Bile Acid Metabolism

Mammalian cells use multiple biochemical pathways to break down cholesterol into more polar, water-soluble bile acids that can function as emulsifying agents. A series of enzymatic reaction steps involving 7a-hydroxylations, epimerization of the 3ß-hydroxy group, saturation of the double bond, and side-chain cleavage or oxidation convert cholesterol into the bile acid chenodeoxycholic acid. 7-Deoxycholic acid is formed along a similar pathway, with an
additional 12a-hydroxylation and removal of the 7-hydroxy group. The hydrophobic/hydrophilic balance of the various bile acids facilitate the solubilization of monoacylglycerols, fat-soluble vitamins, and other lipids. This helps digestion and absorption but is also required for solubilization and excretion of lipophilic metabolites such as bilirubin.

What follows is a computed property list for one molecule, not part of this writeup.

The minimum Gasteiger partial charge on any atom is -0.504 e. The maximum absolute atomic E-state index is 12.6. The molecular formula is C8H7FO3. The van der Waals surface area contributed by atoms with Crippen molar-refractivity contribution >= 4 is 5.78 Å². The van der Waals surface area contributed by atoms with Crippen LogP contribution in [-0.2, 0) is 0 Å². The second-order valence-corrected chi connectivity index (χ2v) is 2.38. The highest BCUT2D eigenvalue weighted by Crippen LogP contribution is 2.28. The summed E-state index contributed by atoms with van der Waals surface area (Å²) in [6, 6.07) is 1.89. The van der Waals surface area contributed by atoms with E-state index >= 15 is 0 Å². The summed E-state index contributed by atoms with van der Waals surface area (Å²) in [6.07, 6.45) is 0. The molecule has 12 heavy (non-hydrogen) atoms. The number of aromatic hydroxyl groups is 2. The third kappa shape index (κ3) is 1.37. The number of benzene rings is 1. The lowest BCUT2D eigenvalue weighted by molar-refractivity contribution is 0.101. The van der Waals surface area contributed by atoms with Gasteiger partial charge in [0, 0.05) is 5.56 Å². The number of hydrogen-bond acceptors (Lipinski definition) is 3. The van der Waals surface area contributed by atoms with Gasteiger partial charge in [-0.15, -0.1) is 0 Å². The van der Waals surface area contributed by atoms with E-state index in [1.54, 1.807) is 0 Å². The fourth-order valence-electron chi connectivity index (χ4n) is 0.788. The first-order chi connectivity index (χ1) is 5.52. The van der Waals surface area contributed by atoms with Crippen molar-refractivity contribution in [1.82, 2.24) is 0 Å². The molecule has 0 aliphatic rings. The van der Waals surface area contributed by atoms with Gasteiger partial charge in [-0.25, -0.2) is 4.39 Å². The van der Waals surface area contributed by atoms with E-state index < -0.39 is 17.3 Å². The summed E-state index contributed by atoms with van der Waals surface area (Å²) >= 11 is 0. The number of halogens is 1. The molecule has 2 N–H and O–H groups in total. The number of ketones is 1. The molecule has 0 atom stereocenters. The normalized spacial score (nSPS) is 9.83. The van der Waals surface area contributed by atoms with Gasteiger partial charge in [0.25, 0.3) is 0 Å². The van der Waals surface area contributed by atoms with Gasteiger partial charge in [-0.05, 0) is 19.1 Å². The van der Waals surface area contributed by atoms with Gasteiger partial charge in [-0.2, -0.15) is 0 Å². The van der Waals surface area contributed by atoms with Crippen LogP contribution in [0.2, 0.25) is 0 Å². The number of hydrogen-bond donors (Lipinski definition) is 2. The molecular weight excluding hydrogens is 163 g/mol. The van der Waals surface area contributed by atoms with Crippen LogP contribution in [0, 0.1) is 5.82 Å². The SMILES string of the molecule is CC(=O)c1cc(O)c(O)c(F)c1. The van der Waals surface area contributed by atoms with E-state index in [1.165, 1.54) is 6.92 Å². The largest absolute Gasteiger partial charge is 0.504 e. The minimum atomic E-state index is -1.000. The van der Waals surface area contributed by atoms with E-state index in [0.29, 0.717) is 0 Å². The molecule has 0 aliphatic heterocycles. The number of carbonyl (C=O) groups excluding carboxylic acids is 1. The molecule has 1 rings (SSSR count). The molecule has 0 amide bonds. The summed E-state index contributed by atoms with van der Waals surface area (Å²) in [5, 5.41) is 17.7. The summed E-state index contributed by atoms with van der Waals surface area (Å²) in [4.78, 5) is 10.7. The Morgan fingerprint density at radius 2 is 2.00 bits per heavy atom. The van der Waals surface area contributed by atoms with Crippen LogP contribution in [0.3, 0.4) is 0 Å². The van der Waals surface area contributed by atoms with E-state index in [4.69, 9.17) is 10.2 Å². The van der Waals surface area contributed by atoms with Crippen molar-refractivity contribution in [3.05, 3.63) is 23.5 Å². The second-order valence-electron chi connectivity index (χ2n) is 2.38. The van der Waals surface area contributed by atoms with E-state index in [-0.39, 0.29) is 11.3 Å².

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H1015 25-Hydroxycholesterol ≥98% 25-Hydroxycholesterol is a side-chain oxysterol that reportedly triggers activation of a number of cholesterol molecules. This triggers their movement from cell membrane to the endoplasmic reticulum (ER). 25-Hydroxycholesterol affects the immune system and has a key role in the pathogenesis of atherosclerosis.
G2878 Glycocholic acid hydrate synthetic, ≥97% (HPLC) Bile Acid
30968 Sodium deoxycholate monohydrate BioUltra, ≥99.0% (NT) Bile salt
G0759 Sodium glycochenodeoxycholate ≥97% (HPLC)  
T6260 Sodium taurochenodeoxycholate  
T9034 Taurocholic acid sodium salt hydrate BioXtra, ≥95% (TLC) Non-sulfated bile salt, physiological transport substrate for the bile salt export pump/sister of Pgp (BSEP/spgp), Na(+)/taurocholate cotransporter (NTCP) and MRP3 into the hepatic carnalicular.
U5127 Ursodeoxycholic acid ≥99%